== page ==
The targets and function of PKCγ in intestinal epithelial cells and colon carcinomas are not known. We examined the phosphorylation of the potential PKCγ targets MARCKS and Elk-1 in HT29 cells as affected by butyrate, and could not detect any difference in the level of phosphorylations, in spite of the butyrate-mediated upregulation of PKCγ (data not shown). In previous studies  we investigated butyrate-induced differentiation, cell death and reactive oxygen species in HT29 and derived cell lines. Since the cell lines differed considerably in the above-mentioned butyrate-induced effects, the PKCγ expression and its sensitivity to butyrate, which is quite similar in these cell lines cannot be related to the above-mentioned phenomena.
There are indications, however, that PKCγ might be involved in cell migration. PKCγ and PKCδ were reported to be involved in insulin-like growth factor I-induced migration in colonic epithelial cells . Furthermore, in protrusions and filipodia of migrating SW480 cells, PKCγ interacted with fascin, an actin-binding protein which is low or absent in normal colonic epithelia . The results of the present study appear to be consistent with such a role of PKCγ, as it was detected at higher levels in cell lines derived from advanced or metastatic colon cancer cells. The lack of butyrate sensitivity of PKCγ in Caco2 and IEC-18 cells may be related to the stability of the differentiated surface of the colonic epithelium, which is in immediate contact with butyrate. Whether and in what way the different pools of non-primed and mature but inactive PKCγ are related to the amount of its activated form will be the subject of future studies.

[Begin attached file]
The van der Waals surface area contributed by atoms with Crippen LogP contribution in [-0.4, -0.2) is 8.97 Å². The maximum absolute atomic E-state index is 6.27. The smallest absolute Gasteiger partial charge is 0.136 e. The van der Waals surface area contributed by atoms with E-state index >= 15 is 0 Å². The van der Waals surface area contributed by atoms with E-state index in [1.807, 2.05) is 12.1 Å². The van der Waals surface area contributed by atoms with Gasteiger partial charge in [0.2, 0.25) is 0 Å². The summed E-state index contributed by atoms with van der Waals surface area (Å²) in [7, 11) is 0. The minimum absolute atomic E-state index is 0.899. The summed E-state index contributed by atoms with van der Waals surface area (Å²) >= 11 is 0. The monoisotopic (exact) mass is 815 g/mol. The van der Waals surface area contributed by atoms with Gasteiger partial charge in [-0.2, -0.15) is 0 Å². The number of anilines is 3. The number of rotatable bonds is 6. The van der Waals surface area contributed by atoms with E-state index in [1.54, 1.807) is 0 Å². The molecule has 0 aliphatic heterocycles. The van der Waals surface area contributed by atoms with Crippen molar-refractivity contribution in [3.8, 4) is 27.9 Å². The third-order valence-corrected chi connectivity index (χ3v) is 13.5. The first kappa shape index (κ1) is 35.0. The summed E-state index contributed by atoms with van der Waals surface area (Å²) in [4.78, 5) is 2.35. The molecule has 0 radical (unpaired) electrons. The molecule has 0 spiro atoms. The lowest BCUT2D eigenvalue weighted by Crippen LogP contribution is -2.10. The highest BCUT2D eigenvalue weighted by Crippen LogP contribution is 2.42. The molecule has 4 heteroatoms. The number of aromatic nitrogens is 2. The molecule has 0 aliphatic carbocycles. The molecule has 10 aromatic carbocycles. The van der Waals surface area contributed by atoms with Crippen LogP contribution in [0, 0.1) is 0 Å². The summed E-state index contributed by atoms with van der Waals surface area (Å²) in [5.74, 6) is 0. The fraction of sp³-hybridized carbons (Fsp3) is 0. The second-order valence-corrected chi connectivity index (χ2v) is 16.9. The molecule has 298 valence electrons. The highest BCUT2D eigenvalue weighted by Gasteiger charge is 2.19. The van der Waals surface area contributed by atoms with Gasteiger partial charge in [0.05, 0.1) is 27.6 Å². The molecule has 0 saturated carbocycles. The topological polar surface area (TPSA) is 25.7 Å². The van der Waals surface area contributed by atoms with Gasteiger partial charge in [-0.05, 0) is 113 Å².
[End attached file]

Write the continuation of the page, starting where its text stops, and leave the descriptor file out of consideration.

This research was supported by grants of the Österreichische Forschungsgemeinschaft (Project MOEL 339) and Austrian Research Fund (P15039-B12, P17878-B12). We are indebted to Ms. Rajam Csordas-Iyer for critical reading and linguistic corrections.